The existing Airbus C295 aircraft has been certified by civilian and military agencies for airworthiness. However, in order to meet the Canadian requirements for search and rescue and as part of their initial proposal, Airbus included over thirty design changes to the base model for the CC-295 Kingfisher. These changes have resulted in a requirement for additional certifications. Along with this, and challenges created by the COVID-19 pandemic, the volume and sequencing of work by Airbus and by the CAF requires more time and cannot be expedited, contributing to the delay.

Technical considerations:
To meet the Canadian FWSAR requirement, Airbus chose to develop and integrate new capabilities.  In the process of the development, unforeseen technical challenges have been identified that are taking Airbus and its sub-contractors time to resolve.

For example, deficiencies were identified in the Crew Annunciation System (CAS) within the cockpit avionics, which provides the aircrew with information on the aircraft’s status and its systems. These deficiencies must be corrected through software and/or hardware development and updates which takes time and follows a rigorous testing and certification process. This cannot be circumvented, to ensure the proper function and safety of the aircraft and its crew.

Training maturity:
For any new capability, aircraft operating instructions and related training materials must be developed that are reflective of the final aircraft configuration. Delays with the qualification of capabilities and the resolution of technical issues are, therefore, in turn, impacting the development of the operating instructions and courseware.

We continue to work closely with Airbus to complete the work needed to ensure the aircraft meets Canada’s search and rescue requirements.

Impacts of the delays

It is essential to note that these project timelines will not impact SAR coverage in Canada. The CAF have implemented a plan to ensure continuous fixed-wing SAR availability and coverage during the transition to the CC-295, including during this delay.

And, while operationalization of the aircraft will take more time, we currently expect to remain within the project’s approved budget. Like any large-scale procurement project, we will continue working with our suppliers to actively monitor and manage the project’s budget to ensure the best value for Canadians.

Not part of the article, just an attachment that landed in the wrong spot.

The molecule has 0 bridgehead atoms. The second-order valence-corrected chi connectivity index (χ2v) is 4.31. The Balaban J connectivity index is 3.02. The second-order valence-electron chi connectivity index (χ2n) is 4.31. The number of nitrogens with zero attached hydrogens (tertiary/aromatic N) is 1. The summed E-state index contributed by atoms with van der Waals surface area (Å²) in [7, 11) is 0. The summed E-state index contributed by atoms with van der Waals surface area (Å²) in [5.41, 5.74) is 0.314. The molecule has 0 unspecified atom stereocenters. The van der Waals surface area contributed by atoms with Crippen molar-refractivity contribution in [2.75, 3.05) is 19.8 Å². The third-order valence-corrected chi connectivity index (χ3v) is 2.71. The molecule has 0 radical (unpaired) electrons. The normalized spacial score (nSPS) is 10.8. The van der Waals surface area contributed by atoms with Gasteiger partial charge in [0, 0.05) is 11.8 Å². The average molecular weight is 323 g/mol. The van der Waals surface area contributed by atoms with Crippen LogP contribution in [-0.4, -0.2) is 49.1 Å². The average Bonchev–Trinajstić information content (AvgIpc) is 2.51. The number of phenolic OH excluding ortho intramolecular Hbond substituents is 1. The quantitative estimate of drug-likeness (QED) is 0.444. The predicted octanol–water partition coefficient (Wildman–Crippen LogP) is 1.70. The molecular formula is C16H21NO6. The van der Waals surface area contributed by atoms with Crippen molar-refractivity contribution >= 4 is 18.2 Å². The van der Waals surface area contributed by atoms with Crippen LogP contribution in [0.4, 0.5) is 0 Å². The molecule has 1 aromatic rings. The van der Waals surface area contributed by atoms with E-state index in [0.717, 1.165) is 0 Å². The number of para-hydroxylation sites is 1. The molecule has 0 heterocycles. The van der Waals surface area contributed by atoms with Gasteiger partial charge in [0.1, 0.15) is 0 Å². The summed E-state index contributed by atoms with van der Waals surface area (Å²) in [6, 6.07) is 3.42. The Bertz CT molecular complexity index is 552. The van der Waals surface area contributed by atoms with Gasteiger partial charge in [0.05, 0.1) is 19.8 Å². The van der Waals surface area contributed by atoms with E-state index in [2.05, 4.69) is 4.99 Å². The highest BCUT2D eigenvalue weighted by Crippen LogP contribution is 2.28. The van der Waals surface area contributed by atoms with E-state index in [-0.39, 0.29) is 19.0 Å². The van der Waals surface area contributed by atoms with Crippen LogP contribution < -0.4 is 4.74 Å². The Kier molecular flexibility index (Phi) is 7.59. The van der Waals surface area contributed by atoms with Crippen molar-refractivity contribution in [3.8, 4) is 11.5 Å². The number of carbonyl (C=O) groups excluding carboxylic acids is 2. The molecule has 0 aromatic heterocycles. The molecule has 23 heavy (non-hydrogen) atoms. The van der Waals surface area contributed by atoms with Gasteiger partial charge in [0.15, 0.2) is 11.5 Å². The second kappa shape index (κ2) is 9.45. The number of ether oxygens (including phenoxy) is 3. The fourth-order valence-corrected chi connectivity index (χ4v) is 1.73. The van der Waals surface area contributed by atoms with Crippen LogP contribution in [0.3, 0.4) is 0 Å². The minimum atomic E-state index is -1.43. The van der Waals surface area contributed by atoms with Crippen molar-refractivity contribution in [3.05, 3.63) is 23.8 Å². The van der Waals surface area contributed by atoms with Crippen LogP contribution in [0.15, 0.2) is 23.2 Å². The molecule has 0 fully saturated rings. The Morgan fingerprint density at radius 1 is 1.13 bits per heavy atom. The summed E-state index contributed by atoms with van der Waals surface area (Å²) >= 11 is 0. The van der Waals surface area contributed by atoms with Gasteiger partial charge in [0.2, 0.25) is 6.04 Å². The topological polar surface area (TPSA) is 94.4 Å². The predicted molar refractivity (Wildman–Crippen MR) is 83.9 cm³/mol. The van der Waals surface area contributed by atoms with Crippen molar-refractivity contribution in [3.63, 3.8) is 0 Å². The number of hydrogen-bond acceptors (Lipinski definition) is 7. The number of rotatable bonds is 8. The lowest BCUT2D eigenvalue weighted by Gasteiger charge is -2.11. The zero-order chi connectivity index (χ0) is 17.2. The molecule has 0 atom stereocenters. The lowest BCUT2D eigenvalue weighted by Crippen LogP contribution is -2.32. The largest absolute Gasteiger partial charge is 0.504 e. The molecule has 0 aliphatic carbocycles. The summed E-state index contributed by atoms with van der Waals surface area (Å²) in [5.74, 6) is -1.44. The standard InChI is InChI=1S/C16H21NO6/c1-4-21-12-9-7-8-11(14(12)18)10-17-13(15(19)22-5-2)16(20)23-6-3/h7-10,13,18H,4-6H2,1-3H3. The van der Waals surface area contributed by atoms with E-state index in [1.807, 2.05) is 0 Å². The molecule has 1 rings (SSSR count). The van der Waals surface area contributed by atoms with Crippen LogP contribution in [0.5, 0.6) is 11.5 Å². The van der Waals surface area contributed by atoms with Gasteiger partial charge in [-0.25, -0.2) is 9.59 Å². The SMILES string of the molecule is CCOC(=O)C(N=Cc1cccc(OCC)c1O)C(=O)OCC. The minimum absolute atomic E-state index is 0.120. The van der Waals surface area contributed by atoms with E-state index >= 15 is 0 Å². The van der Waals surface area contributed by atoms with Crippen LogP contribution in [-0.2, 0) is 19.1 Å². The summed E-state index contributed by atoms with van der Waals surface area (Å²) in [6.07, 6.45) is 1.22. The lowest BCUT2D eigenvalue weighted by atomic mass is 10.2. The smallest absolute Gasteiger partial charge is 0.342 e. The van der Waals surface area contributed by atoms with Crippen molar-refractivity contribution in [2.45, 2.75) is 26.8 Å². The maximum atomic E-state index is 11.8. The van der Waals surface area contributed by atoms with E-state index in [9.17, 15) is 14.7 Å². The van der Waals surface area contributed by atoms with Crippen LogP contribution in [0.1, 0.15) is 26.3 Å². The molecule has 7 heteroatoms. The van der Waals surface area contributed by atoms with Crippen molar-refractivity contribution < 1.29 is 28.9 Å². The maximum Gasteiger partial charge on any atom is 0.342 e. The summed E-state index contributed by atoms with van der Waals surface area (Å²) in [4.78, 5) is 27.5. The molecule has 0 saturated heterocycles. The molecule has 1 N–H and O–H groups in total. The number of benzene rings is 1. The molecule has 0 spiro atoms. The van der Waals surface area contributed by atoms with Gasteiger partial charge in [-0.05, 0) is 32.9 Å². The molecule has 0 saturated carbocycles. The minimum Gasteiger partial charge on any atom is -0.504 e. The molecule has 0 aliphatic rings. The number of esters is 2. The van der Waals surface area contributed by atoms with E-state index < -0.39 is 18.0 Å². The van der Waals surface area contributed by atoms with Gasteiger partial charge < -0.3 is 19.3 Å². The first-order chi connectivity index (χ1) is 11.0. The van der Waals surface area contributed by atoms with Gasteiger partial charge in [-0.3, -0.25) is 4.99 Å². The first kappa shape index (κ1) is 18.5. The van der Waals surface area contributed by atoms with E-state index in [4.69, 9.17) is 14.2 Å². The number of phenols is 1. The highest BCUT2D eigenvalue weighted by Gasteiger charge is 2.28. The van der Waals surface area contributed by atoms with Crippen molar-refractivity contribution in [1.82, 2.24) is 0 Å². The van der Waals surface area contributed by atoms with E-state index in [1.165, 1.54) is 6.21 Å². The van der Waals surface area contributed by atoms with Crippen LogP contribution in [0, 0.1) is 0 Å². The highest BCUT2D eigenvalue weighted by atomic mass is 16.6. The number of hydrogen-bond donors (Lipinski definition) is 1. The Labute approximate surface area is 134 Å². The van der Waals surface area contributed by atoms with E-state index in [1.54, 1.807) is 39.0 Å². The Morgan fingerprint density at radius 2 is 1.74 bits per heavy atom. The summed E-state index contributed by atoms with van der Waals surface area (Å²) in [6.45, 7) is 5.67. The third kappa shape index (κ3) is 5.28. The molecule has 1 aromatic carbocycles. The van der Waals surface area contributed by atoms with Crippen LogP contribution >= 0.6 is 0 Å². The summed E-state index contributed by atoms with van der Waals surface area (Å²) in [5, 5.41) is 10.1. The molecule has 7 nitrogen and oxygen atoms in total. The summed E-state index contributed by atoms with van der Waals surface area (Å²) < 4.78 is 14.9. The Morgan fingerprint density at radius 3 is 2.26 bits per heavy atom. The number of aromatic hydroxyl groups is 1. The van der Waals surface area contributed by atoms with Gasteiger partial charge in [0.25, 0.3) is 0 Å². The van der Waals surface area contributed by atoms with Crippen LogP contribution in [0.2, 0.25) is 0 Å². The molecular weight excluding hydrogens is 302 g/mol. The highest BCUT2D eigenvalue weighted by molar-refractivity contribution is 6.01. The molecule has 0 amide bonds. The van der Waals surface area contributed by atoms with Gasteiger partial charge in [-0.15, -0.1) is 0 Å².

Way Forward - Interim SAR Coverage

The retirement of the CC-115 Buffalo and delay in IOC of the CC-295 means an interim solution to fixed-wing search and rescue coverage is required. To ensure ongoing coverage, the CAF will rely on existing CC-130 Hercules aircraft until the CC-295 is able to assume SAR operations.

The CC-130H Hercules, in a SAR role, is capable of responding quickly to emergencies such as crashed aircraft or ships in distress in challenging weather and climates. It can parachute SAR Technicians, emergency gear and food, life rafts, bailing pumps, arctic survival gear and drop illumination flares to support SAR missions on the surface.

The current plan is to continue the employment of the CC130H in the Trenton and Halifax Search and Rescue Regions. Interim SAR coverage in Search and Rescue Region Victoria is currently being provided by 435 Squadron operating CC-130H Hercules aircraft out of Winnipeg.  Beginning at the end of May 2022, two CC-130H Hercules will deploy to Comox, B.C., to be operated directly from there.

Search and Rescue Region Victoria will have ongoing support from CH-149 Cormorant helicopters - highly-capable SAR aircraft based at 442 Squadron in Comox, B.C. For fixed-wing support for missions at sea, Joint Rescue Coordination Centre Victoria may also call upon the Royal Canadian Air Force’s 407 Squadron CP-140 Auroras and U.S. Coast Guard fixed-wing aircraft to provide additional support if needed.